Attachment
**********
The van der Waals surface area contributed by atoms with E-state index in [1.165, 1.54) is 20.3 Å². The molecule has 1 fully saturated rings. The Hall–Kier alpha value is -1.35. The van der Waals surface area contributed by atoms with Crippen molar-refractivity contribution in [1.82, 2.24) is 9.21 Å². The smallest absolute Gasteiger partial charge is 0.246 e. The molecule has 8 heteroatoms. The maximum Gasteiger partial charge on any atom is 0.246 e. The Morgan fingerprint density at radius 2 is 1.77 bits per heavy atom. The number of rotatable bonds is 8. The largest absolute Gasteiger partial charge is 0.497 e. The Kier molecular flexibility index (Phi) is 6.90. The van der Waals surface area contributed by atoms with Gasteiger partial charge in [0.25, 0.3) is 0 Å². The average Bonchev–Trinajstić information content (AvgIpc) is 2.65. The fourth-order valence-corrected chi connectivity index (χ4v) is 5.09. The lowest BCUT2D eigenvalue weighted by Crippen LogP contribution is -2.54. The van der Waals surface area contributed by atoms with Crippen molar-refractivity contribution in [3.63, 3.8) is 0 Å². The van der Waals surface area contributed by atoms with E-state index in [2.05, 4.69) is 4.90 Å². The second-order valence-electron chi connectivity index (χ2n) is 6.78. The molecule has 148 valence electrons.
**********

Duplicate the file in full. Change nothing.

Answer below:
The van der Waals surface area contributed by atoms with E-state index in [1.165, 1.54) is 20.3 Å². The molecule has 1 fully saturated rings. The Hall–Kier alpha value is -1.35. The van der Waals surface area contributed by atoms with Crippen molar-refractivity contribution in [1.82, 2.24) is 9.21 Å². The smallest absolute Gasteiger partial charge is 0.246 e. The molecule has 8 heteroatoms. The maximum Gasteiger partial charge on any atom is 0.246 e. The Morgan fingerprint density at radius 2 is 1.77 bits per heavy atom. The number of rotatable bonds is 8. The largest absolute Gasteiger partial charge is 0.497 e. The Kier molecular flexibility index (Phi) is 6.90. The van der Waals surface area contributed by atoms with Gasteiger partial charge in [0.25, 0.3) is 0 Å². The average Bonchev–Trinajstić information content (AvgIpc) is 2.65. The fourth-order valence-corrected chi connectivity index (χ4v) is 5.09. The lowest BCUT2D eigenvalue weighted by Crippen LogP contribution is -2.54. The van der Waals surface area contributed by atoms with Crippen molar-refractivity contribution in [3.63, 3.8) is 0 Å². The van der Waals surface area contributed by atoms with E-state index in [2.05, 4.69) is 4.90 Å². The second-order valence-electron chi connectivity index (χ2n) is 6.78. The molecule has 148 valence electrons.